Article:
Spirit Filled 'Forward on Climate Rally' in D.C.
When I think about all it takes to simply deal with life; a job and money, taking care of a home and car, the various struggles of personal relationships, finding meaningful work, having a necessary break for fun, perhaps personal self-work like meditation and yoga, I can understand how little someone’s attention might want to focus on, let alone take the time to try to relate to, something so subtle and long range as the warming of the planet. Not to mention, the immense feeling of powerlessness any individual feels about having any impact on changing the global, catastrophic course we are on.
On the other hand, when I am in the midst of 35 - 50,000 people, gathered in Washington D.C., (as I was yesterday, Feb. 17, 2013), at the largest climate rally in history. When I am listening to those who have focused on the actuality and potentiality of climate change, and thousands of us are chanting and shouting, jumping up and down and marching around the White House, pleading and demanding Obama to stop the Keystone XL Pipeline, I am inspired that people can refocus their attention. I am also reminded of a story told by Terrance O’Conner, in the book, Ecopsychology - Restoring the Earth, Healing the Mind.
O’Conner, a psychotherapist, tells the story of Freida Fromm-Reichmann, a prominent German psychoanalyst, who over the course of three years of therapy, cured a Jewish woman of her irrational fears. A few weeks later, the woman was picked up by the Gestapo and taken to a concentration camp. Reflecting on this, he says, wouldn’t it have been more helpful to counsel the woman to leave Germany. Reflecting on our own personal issues, and recognizing we cannot leave the Earth, wouldn’t it be more helpful to us to give a significant part of our attention and time to helping stop humanity’s slide into self-destruction.
At the rally, I was especially moved to hear the First Nations, indigenous Native American speakers, who are very involved in the Keystone pipeline fight in Canada and the U.S. They spoke from the heart and with the wisdom of their people, invoking and thanking the spirits of the earth, air and water, and the human family, of which we of all races make whole. We heard Casey Camp, indigenous leader with the Ponca Nation of Oklahoma and Jacqueline Thomas, Chief of the Saik’uz First Nation from British Columbia, Canada, in addition to Bill McKibben, Van Jones and other dedicated environmental activists.
Rallies, such as the one in Washington, take enormous effort on the part of organizers and those who participate. Just to participate, I was on a bus for an eight hour round trip ride with 50 other people from my area. We stood for the rally and walked in 30 degree weather for four hours on the Sunday of Presidents Day weekend. Thank Mother Nature, it was a mostly clear sky. No complaints. It was wonderful to be with such a spirited, committed and intelligent group, mostly younger folk, who care and are willing to give their energy and time to this. On the trip to D.C., many of us shared our personal stories of how we came to be on this bus, what moved and moves us. It was truly moving to hear the veterans of many marches and rallies, and to hear what inspired or made the shift, for those who have just come on board.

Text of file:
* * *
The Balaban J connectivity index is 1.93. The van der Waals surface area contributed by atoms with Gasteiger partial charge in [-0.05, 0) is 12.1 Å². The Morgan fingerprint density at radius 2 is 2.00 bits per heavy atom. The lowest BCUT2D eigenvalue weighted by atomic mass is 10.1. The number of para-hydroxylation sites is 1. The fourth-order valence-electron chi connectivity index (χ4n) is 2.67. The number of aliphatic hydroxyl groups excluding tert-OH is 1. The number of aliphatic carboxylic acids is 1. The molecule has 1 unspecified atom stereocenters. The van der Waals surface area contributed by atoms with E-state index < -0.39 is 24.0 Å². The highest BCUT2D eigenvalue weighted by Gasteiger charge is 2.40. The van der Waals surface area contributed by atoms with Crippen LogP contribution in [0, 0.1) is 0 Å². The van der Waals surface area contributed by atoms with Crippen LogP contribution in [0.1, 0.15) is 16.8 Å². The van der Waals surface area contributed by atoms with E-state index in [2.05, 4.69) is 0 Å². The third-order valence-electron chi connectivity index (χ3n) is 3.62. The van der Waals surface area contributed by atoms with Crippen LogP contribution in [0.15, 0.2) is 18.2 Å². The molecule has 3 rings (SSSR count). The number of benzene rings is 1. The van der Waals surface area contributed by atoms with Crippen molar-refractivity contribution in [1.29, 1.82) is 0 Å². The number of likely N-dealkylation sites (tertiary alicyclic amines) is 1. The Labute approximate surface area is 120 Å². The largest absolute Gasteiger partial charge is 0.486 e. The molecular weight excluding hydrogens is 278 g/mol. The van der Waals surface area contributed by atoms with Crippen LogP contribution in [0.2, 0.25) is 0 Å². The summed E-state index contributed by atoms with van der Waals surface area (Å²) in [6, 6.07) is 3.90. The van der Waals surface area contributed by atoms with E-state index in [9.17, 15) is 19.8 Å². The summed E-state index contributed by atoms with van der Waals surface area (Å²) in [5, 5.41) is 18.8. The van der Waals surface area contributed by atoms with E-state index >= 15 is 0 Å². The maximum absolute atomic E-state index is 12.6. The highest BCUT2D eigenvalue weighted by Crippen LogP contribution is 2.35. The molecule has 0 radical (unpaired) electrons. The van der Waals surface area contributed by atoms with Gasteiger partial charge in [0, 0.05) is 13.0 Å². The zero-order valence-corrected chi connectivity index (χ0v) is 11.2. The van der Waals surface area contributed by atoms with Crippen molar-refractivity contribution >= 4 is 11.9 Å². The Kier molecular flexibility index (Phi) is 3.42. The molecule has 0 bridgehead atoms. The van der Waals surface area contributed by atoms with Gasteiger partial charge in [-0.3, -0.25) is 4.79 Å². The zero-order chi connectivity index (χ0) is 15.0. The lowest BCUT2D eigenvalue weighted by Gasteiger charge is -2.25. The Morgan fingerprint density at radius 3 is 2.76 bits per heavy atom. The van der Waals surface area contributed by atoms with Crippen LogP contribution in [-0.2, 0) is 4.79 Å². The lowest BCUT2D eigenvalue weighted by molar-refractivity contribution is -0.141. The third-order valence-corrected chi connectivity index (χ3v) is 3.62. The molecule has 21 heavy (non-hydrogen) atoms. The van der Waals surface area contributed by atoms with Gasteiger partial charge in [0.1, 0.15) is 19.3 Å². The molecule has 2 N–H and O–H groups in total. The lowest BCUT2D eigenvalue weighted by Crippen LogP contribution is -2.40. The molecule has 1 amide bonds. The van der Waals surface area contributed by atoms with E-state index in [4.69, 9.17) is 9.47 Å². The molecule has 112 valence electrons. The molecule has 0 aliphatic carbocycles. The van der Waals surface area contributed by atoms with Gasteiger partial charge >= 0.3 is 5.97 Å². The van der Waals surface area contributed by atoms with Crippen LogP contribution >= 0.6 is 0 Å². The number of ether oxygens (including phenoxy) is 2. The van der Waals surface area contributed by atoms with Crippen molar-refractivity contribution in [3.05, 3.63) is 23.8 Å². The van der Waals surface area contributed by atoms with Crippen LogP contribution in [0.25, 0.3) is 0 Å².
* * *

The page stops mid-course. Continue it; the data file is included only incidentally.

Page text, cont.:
There are many things that can change a person’s mind from believing the lies, from feeling helpless, from being inactive, to taking the time to act on behalf of all humanity and the Earth. But, it is my belief, that these actions are part of the process. Despite the little attention they are paid by mainstream media, each person who participates carries the energy back, and their friends hear about it, and the word gets passed, and the movement grows. Will we be able to stop or even slow the current trajectory towards sea level rise that will inundate population and food producing centers, create famine and massive population migration, and accelerate species extinction (possibly human)? I don’t know. But it seems worth trying. What are our priorities?
I am most grateful to 350.org, the Sierra Club, Food and Water Watch, and other environmental groups for keeping us aware and moving forward to act for ourselves and our children. You can learn much more about the rally and other news and projects at their websites.